They had a new iPhone 6 Plus with 128GB in stock–literally, the only phone they had in the store (save for the one Steve had just returned)! Because it was a Verizon phone, he could take the Verizon card out and place my T-Mobile card in it, and tah dah! I had a phone!
I also chose to change mobile numbers. I had a Beverly Hills area code (310) from my Los Angeles days and have now changed to a San Francisco Bay Area area code (415). After all, I do feel more like a hipster from the Bay Area than a high society media mogul from Beverly Hills!
So when my friend Mark told me that they were changing from AT&T to T-Mobile, I decided to give T-Mobile a careful look. I was, unexpectedly, pleasantly surprised by the aggressive plan T-Mobile is offering to increase customer market share to switch mobile carriers.
You might have noticed that, after a few weeks of busy silence, today I posted several things, 9 posts to be exact, to my blog. I finally had the time to set aside some time to clean out my RSS feed reader. I save articles I want to write about. I had saved nearly 500 items. Now […]
The promise of technology was to democratize the world and bring us all together. Hmm… I’m thinking it has done more to place people in isolated silos than bring them together. I’ve been exploring this notion for some time.
My thinking on “street art” has slowly evolved. At one time I thought of it all as simple vandalism and graffiti. But British street artist Banksy has changed my mind. He is brilliant. He makes powerful statements about social and economic justice.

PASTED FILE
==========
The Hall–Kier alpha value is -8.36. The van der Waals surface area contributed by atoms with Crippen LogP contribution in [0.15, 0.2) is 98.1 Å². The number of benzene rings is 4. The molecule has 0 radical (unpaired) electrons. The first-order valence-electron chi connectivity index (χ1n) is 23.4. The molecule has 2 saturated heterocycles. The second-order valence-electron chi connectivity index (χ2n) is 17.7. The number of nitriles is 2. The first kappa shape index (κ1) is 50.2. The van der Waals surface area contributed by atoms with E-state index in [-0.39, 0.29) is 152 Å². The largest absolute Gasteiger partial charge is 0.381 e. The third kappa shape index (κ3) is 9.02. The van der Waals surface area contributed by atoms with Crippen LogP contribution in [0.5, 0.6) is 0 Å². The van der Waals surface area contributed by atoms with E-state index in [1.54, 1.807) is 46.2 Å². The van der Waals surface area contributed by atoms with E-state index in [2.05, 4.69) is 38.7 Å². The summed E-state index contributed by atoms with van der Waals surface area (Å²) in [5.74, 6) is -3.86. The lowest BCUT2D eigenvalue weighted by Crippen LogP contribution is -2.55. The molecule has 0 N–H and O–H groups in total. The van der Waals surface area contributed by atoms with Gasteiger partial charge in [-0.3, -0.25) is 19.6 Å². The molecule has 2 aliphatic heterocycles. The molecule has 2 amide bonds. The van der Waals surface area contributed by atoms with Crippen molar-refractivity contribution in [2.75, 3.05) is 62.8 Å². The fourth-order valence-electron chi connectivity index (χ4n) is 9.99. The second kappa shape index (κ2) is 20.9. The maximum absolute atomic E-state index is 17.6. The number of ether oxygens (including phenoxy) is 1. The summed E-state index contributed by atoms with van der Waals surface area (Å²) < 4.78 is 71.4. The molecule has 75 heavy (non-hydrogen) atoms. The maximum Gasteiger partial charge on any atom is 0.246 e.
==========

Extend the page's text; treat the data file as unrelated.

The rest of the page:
I think we live in the strangest of times: Corporations are considered people, and people are considered mere data points: test scores in school and profit margins as adults.
Omid Asadi, an artist from Iran (so, naturally, he has to be a terrorist or something) carefully cuts fallen, dried leaves into weapons of mass des…—oh, I mean: amazing miniaturized works of art!
OK, so I’m easily amused! I am often fascinated by the hint in a baby’s face of what the adult will look like. Here’s a great example: In 1927, Dorothy Gerber was straining vegetables through a seive to make them edible for her baby daughter Sally. Her husband, Daniel Gerber, owned a canning factory. He […]
Take a look at these amazing transformations demonstrating the dramatic power of makeup as art!